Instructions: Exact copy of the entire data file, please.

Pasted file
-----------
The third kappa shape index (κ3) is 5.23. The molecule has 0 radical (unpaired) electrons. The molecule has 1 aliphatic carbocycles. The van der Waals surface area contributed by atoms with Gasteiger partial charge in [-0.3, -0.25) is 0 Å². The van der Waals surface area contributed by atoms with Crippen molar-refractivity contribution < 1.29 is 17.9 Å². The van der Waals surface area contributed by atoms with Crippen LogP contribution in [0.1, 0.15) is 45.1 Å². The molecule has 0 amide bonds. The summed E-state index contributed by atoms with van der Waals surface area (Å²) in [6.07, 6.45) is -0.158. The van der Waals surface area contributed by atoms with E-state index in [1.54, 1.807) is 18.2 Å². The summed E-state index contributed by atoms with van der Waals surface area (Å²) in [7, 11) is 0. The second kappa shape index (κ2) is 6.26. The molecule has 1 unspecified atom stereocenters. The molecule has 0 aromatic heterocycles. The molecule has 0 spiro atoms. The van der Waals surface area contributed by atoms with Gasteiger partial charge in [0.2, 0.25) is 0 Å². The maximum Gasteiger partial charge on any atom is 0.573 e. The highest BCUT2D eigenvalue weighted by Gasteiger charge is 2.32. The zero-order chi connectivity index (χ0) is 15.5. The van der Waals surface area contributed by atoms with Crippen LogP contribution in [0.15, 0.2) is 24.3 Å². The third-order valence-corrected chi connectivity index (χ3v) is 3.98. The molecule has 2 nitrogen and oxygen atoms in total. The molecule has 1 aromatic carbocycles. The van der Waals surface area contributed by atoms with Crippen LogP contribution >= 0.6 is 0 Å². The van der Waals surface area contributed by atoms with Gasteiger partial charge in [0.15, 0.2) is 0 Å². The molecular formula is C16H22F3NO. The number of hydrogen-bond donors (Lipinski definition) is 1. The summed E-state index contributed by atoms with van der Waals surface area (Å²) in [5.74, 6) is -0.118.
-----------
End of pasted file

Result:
The third kappa shape index (κ3) is 5.23. The molecule has 0 radical (unpaired) electrons. The molecule has 1 aliphatic carbocycles. The van der Waals surface area contributed by atoms with Gasteiger partial charge in [-0.3, -0.25) is 0 Å². The van der Waals surface area contributed by atoms with Crippen molar-refractivity contribution < 1.29 is 17.9 Å². The van der Waals surface area contributed by atoms with Crippen LogP contribution in [0.1, 0.15) is 45.1 Å². The molecule has 0 amide bonds. The summed E-state index contributed by atoms with van der Waals surface area (Å²) in [6.07, 6.45) is -0.158. The van der Waals surface area contributed by atoms with E-state index in [1.54, 1.807) is 18.2 Å². The summed E-state index contributed by atoms with van der Waals surface area (Å²) in [7, 11) is 0. The second kappa shape index (κ2) is 6.26. The molecule has 1 unspecified atom stereocenters. The molecule has 0 aromatic heterocycles. The molecule has 0 spiro atoms. The van der Waals surface area contributed by atoms with Gasteiger partial charge in [0.2, 0.25) is 0 Å². The maximum Gasteiger partial charge on any atom is 0.573 e. The highest BCUT2D eigenvalue weighted by Gasteiger charge is 2.32. The zero-order chi connectivity index (χ0) is 15.5. The van der Waals surface area contributed by atoms with Crippen LogP contribution in [0.15, 0.2) is 24.3 Å². The third-order valence-corrected chi connectivity index (χ3v) is 3.98. The molecule has 2 nitrogen and oxygen atoms in total. The molecule has 1 aromatic carbocycles. The van der Waals surface area contributed by atoms with Crippen LogP contribution >= 0.6 is 0 Å². The van der Waals surface area contributed by atoms with Gasteiger partial charge in [0.15, 0.2) is 0 Å². The molecular formula is C16H22F3NO. The number of hydrogen-bond donors (Lipinski definition) is 1. The summed E-state index contributed by atoms with van der Waals surface area (Å²) in [5.74, 6) is -0.118.